Saturday, February 5, 2011, 8:04 AM

Consumer Finance Protection Bureau Launches Website: Ms. Warren wants your thoughts

Posted by: Chris Jones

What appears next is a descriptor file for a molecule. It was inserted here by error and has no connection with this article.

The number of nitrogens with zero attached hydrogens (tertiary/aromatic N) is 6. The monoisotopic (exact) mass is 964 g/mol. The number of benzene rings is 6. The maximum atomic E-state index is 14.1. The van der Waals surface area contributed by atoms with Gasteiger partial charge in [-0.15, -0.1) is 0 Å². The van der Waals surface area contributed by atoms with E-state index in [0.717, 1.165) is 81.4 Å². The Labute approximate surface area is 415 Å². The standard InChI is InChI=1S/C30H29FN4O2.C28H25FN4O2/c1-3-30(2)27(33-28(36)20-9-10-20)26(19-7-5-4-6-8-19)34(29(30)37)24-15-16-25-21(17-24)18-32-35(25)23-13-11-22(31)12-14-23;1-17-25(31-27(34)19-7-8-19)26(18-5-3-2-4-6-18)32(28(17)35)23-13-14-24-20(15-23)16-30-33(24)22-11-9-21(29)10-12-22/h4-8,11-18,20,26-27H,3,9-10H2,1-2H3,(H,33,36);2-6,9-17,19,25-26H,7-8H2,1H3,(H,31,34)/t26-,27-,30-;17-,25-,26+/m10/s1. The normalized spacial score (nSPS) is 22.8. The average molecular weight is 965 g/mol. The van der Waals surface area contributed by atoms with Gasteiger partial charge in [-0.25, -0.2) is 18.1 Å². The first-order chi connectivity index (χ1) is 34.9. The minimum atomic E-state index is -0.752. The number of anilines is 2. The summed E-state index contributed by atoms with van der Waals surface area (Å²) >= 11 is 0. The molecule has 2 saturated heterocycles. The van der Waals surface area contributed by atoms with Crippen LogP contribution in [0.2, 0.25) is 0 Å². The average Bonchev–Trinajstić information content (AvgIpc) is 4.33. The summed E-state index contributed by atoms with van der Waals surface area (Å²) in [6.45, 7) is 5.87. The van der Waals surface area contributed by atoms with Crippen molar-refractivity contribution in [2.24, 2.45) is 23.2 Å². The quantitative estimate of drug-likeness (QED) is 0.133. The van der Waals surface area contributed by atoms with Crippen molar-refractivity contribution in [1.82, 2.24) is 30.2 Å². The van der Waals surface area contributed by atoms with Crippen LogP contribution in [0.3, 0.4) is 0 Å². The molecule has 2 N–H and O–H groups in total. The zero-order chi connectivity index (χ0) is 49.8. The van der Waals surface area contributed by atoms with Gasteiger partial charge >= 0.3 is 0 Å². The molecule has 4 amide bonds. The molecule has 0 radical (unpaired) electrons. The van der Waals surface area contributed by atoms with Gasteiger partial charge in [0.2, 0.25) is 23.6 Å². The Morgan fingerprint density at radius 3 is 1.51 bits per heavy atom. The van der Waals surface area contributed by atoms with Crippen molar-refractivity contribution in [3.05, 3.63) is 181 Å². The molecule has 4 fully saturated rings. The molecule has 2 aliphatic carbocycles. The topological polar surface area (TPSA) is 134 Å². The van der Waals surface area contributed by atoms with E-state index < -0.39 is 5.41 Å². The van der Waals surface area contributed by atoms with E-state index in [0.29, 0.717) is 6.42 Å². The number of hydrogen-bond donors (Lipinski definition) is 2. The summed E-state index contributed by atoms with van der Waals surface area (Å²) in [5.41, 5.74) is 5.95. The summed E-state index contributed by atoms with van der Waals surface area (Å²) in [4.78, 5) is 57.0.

"OPEN FOR SUGGESTIONS" are the words that appear across the first page of the Consumer Financial Protection Bureau's new official Beta website, which was launched late last week at: http://www.consumerfinance.gov/. Special Assistant to the President, and chief architect of the Bureau, Elizabeth Warren has been quoted as saying that the website has been launched primarily as a mechanism for "starting a conversation" with the public. In many respects, at this point, and superficially its primary function appears to be that of an electronic suggestion box. As with many things about the Bureau, appearances are deceiving, and drawing that one is a mistake, which (in prime time soap opera fashion) we will reveal at the end of this post. As one might expect at this point in the Bureau's evolution, the website does not contain particularly detailed information, and it is clearly aimed more at members of the general public than at the entities and industry that it was created to regulate. For instance, there is a time line at the bottom of the first page, which will help the unindoctrinated catch up with the general history of the agency, though not nearly as completely as if you read past entries on this blog. It also contains some responses to initial suggestions and questions, as well as an open letter from Holly Patreaus that more or less introduces and outlines the mission of the Office of Service Member Affairs. We will be watching the development of the website as it too evolves from its current fluffy public relations appearance into what we anticipate and expect will be a site full of real time information that can be accessed and utilized by regulated entities. And, we will clearly not be the only ones watching. The launching of the website, even in its current marshmallow flavor has received substantial notice and comment in such news outlets as: the L.A. Times, Huffington Post (or is it AOL?), The Hill, and, according to Google, over 108 other related articles. While we have not read them all, the Huffington Post article, which discusses the Bureau's real intent in "starting a conversation" with the public, which is to begin its data mining and trend identification, is insightful and worth perusing.

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